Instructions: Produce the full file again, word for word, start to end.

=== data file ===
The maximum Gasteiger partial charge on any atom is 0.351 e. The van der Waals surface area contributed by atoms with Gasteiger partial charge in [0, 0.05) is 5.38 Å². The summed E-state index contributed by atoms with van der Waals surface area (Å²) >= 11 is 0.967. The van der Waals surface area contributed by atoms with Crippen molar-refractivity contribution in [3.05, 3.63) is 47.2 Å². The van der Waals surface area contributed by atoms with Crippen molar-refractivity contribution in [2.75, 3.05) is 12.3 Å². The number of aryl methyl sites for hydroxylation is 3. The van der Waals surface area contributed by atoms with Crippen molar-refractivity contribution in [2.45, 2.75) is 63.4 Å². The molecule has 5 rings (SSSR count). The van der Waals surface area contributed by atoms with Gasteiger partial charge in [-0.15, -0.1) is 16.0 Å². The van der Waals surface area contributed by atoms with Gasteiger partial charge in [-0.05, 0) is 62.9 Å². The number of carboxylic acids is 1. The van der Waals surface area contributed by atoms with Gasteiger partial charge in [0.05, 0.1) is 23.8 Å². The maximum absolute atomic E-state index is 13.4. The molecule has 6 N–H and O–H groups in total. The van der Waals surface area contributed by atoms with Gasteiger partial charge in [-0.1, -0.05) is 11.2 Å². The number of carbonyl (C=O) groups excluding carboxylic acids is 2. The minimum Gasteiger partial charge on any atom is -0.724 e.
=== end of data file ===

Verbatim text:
The maximum Gasteiger partial charge on any atom is 0.351 e. The van der Waals surface area contributed by atoms with Gasteiger partial charge in [0, 0.05) is 5.38 Å². The summed E-state index contributed by atoms with van der Waals surface area (Å²) >= 11 is 0.967. The van der Waals surface area contributed by atoms with Crippen molar-refractivity contribution in [3.05, 3.63) is 47.2 Å². The van der Waals surface area contributed by atoms with Crippen molar-refractivity contribution in [2.75, 3.05) is 12.3 Å². The number of aryl methyl sites for hydroxylation is 3. The van der Waals surface area contributed by atoms with Crippen molar-refractivity contribution in [2.45, 2.75) is 63.4 Å². The molecule has 5 rings (SSSR count). The van der Waals surface area contributed by atoms with Gasteiger partial charge in [-0.15, -0.1) is 16.0 Å². The van der Waals surface area contributed by atoms with Gasteiger partial charge in [-0.05, 0) is 62.9 Å². The number of carboxylic acids is 1. The van der Waals surface area contributed by atoms with Gasteiger partial charge in [0.05, 0.1) is 23.8 Å². The maximum absolute atomic E-state index is 13.4. The molecule has 6 N–H and O–H groups in total. The van der Waals surface area contributed by atoms with Gasteiger partial charge in [-0.1, -0.05) is 11.2 Å². The number of carbonyl (C=O) groups excluding carboxylic acids is 2. The minimum Gasteiger partial charge on any atom is -0.724 e.